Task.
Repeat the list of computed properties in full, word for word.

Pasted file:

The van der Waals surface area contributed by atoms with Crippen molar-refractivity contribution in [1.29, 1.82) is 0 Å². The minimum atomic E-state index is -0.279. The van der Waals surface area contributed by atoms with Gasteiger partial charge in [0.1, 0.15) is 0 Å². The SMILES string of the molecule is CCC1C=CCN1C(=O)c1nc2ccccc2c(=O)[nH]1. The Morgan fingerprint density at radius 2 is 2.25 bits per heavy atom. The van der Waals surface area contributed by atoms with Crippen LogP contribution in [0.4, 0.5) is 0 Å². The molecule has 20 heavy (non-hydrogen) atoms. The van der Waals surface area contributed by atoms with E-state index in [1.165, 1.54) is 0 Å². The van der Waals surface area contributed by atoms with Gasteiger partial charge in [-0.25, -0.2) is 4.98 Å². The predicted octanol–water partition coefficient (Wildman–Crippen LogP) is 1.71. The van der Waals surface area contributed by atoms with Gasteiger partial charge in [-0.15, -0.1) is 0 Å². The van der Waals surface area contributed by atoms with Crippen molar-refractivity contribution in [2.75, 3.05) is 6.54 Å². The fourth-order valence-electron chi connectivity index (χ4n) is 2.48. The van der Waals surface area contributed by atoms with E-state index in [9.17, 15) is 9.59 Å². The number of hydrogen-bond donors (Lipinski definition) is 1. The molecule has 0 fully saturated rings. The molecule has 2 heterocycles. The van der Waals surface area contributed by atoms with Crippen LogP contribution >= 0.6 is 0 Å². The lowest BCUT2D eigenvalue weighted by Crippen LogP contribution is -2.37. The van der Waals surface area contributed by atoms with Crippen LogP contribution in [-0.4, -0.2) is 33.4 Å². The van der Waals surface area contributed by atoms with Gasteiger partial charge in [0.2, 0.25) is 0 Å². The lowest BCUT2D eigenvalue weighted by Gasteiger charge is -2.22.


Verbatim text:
The van der Waals surface area contributed by atoms with Crippen molar-refractivity contribution in [1.29, 1.82) is 0 Å². The minimum atomic E-state index is -0.279. The van der Waals surface area contributed by atoms with Gasteiger partial charge in [0.1, 0.15) is 0 Å². The SMILES string of the molecule is CCC1C=CCN1C(=O)c1nc2ccccc2c(=O)[nH]1. The Morgan fingerprint density at radius 2 is 2.25 bits per heavy atom. The van der Waals surface area contributed by atoms with Crippen LogP contribution in [0.4, 0.5) is 0 Å². The molecule has 20 heavy (non-hydrogen) atoms. The van der Waals surface area contributed by atoms with E-state index in [1.165, 1.54) is 0 Å². The van der Waals surface area contributed by atoms with Gasteiger partial charge in [-0.25, -0.2) is 4.98 Å². The predicted octanol–water partition coefficient (Wildman–Crippen LogP) is 1.71. The van der Waals surface area contributed by atoms with Gasteiger partial charge in [-0.15, -0.1) is 0 Å². The van der Waals surface area contributed by atoms with Crippen molar-refractivity contribution in [2.75, 3.05) is 6.54 Å². The fourth-order valence-electron chi connectivity index (χ4n) is 2.48. The van der Waals surface area contributed by atoms with E-state index in [9.17, 15) is 9.59 Å². The number of hydrogen-bond donors (Lipinski definition) is 1. The molecule has 0 fully saturated rings. The molecule has 2 heterocycles. The van der Waals surface area contributed by atoms with Crippen LogP contribution >= 0.6 is 0 Å². The lowest BCUT2D eigenvalue weighted by Crippen LogP contribution is -2.37. The van der Waals surface area contributed by atoms with Crippen LogP contribution in [-0.4, -0.2) is 33.4 Å². The van der Waals surface area contributed by atoms with Gasteiger partial charge in [0.2, 0.25) is 0 Å². The lowest BCUT2D eigenvalue weighted by Gasteiger charge is -2.22.